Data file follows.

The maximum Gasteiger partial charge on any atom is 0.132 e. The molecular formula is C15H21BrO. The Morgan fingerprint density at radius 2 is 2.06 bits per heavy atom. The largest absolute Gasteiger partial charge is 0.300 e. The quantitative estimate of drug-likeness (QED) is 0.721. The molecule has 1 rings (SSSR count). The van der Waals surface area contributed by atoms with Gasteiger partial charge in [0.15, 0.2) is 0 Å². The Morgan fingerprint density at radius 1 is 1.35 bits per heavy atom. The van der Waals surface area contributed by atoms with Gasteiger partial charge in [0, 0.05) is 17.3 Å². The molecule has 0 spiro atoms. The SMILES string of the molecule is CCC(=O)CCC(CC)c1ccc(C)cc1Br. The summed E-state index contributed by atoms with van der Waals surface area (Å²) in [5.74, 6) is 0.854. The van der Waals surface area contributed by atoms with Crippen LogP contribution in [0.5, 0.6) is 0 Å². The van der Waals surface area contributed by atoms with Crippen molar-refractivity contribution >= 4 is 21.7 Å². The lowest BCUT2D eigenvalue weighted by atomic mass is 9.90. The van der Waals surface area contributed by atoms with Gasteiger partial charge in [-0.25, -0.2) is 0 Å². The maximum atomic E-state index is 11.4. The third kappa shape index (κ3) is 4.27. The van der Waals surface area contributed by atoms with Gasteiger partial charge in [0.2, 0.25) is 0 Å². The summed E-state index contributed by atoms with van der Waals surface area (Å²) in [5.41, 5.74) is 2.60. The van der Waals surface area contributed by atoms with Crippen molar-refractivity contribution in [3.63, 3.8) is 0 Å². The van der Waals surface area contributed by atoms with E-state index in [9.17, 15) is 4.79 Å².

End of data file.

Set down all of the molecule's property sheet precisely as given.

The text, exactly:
The maximum Gasteiger partial charge on any atom is 0.132 e. The molecular formula is C15H21BrO. The Morgan fingerprint density at radius 2 is 2.06 bits per heavy atom. The largest absolute Gasteiger partial charge is 0.300 e. The quantitative estimate of drug-likeness (QED) is 0.721. The molecule has 1 rings (SSSR count). The van der Waals surface area contributed by atoms with Gasteiger partial charge in [0.15, 0.2) is 0 Å². The Morgan fingerprint density at radius 1 is 1.35 bits per heavy atom. The van der Waals surface area contributed by atoms with Gasteiger partial charge in [0, 0.05) is 17.3 Å². The molecule has 0 spiro atoms. The SMILES string of the molecule is CCC(=O)CCC(CC)c1ccc(C)cc1Br. The summed E-state index contributed by atoms with van der Waals surface area (Å²) in [5.74, 6) is 0.854. The van der Waals surface area contributed by atoms with Crippen LogP contribution in [0.5, 0.6) is 0 Å². The van der Waals surface area contributed by atoms with Crippen molar-refractivity contribution >= 4 is 21.7 Å². The lowest BCUT2D eigenvalue weighted by atomic mass is 9.90. The van der Waals surface area contributed by atoms with Gasteiger partial charge in [-0.25, -0.2) is 0 Å². The maximum atomic E-state index is 11.4. The third kappa shape index (κ3) is 4.27. The van der Waals surface area contributed by atoms with Gasteiger partial charge in [0.2, 0.25) is 0 Å². The summed E-state index contributed by atoms with van der Waals surface area (Å²) in [5.41, 5.74) is 2.60. The van der Waals surface area contributed by atoms with Crippen molar-refractivity contribution in [3.63, 3.8) is 0 Å². The van der Waals surface area contributed by atoms with E-state index in [9.17, 15) is 4.79 Å².